Baby Love author Robin Barker is one of Australia's most trusted parenting experts. The registered nurse, midwife and parentcraft nurse with 30 years experience with families and babies, gives her advice on the 5 biggest concerns new mums have and why they should can stop worrying.
1. Am I failing at breastfeeding?
There are many complex reasons why breastfeeding is abandoned as often as it is, reasons which are usually out of the control of the women involved. Subsequently many women worry themselves silly over their 'breastfeeding failure' and feel intensely guilty.
There are many times during parenthood when things don't go as planned and there's a discrepancy between what we aim for and what we do.
Few women make a conscious choice to go for formula over breast, rather they turn to formula when their breastfeeding doesn't work out; babies have to be fed after all.
Many women need to mourn when their breastfeeding is abandoned. If necessary find the right person to help you through then try to forget about it. It is extremely unlikely in the context of a loving home that there is going to be a negative outcome based solely on whether your baby was breastfed or not. I very much doubt you will still be worrying about the breastfeeding when your baby graduates from university.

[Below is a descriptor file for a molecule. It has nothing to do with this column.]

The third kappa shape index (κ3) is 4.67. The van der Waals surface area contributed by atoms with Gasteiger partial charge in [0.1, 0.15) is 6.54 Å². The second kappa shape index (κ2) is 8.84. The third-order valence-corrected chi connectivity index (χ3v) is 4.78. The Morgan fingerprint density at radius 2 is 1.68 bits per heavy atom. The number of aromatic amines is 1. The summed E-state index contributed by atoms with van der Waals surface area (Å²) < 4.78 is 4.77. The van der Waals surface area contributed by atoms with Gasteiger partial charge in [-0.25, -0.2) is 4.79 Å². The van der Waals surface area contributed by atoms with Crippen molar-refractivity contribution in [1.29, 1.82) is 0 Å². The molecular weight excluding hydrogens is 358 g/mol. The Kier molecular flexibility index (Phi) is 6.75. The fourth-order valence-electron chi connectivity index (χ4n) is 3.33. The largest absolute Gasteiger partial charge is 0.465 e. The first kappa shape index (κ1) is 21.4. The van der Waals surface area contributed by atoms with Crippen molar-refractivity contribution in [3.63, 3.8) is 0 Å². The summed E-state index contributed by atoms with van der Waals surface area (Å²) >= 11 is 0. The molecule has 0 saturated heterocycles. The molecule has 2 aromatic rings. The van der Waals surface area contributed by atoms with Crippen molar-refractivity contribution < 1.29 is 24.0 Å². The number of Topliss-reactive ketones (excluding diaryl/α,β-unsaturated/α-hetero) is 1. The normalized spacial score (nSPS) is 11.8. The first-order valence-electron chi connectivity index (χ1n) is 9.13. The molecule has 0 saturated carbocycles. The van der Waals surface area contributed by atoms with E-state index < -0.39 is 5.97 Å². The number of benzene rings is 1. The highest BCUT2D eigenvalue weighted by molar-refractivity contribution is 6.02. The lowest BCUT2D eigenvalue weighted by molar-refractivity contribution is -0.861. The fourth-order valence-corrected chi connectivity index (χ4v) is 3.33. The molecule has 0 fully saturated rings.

2. Is my baby getting enough sleep?
The intensity and anxiety surrounding baby and toddler sleep has increased exponentially in the last 20 years.
Owing to a range of growth and developmental factors - and childhood illnesses in the toddler years - babies do not, in general, sleep the way adults sleep.
This is not a recent phenomenon of the last 20 years. It has been ever thus. After ruling out hunger and illness how much your baby sleeps/doesn't sleep is largely down to luck. Healthy babies in loving homes who are given the opportunity to sleep do not suffer developmentally because of 'lack of sleep.'
Older babies' and toddlers' brains don't shrink if they are left to their own devices in order to teach them to sleep - in other words the dreaded controlled-crying - for a couple of nights (nor does it make them grow up into maladjusted adolescents).
Sharing beds (safely) with older babies and toddlers as a means of living with their chaotic sleep is fine and doesn't 'spoil' them (nor does it make them grow up to be smarter, more caring adolescents). No one - including me - has the definitive word on getting babies/toddlers to sleep how we'd like them to. If some guru's method doesn't work for you it's their fault, not yours. Try someone else or learn to live with what's happening. Above all don't take it as a personal failure.
3. Is my baby is a risk of SIDS?
I doubt there's a mother with a small baby for whom the chance of this happening hasn't crossed her mind at least once.
Without wishing to minimise the devastation to the parents and family following the unexpected death of a baby, the number of unexpected deaths with or without any apparent cause is thankfully small. And, thanks to twenty plus years of excellent research and the recommendations for safe sleeping based on that research, the numbers continue to decline.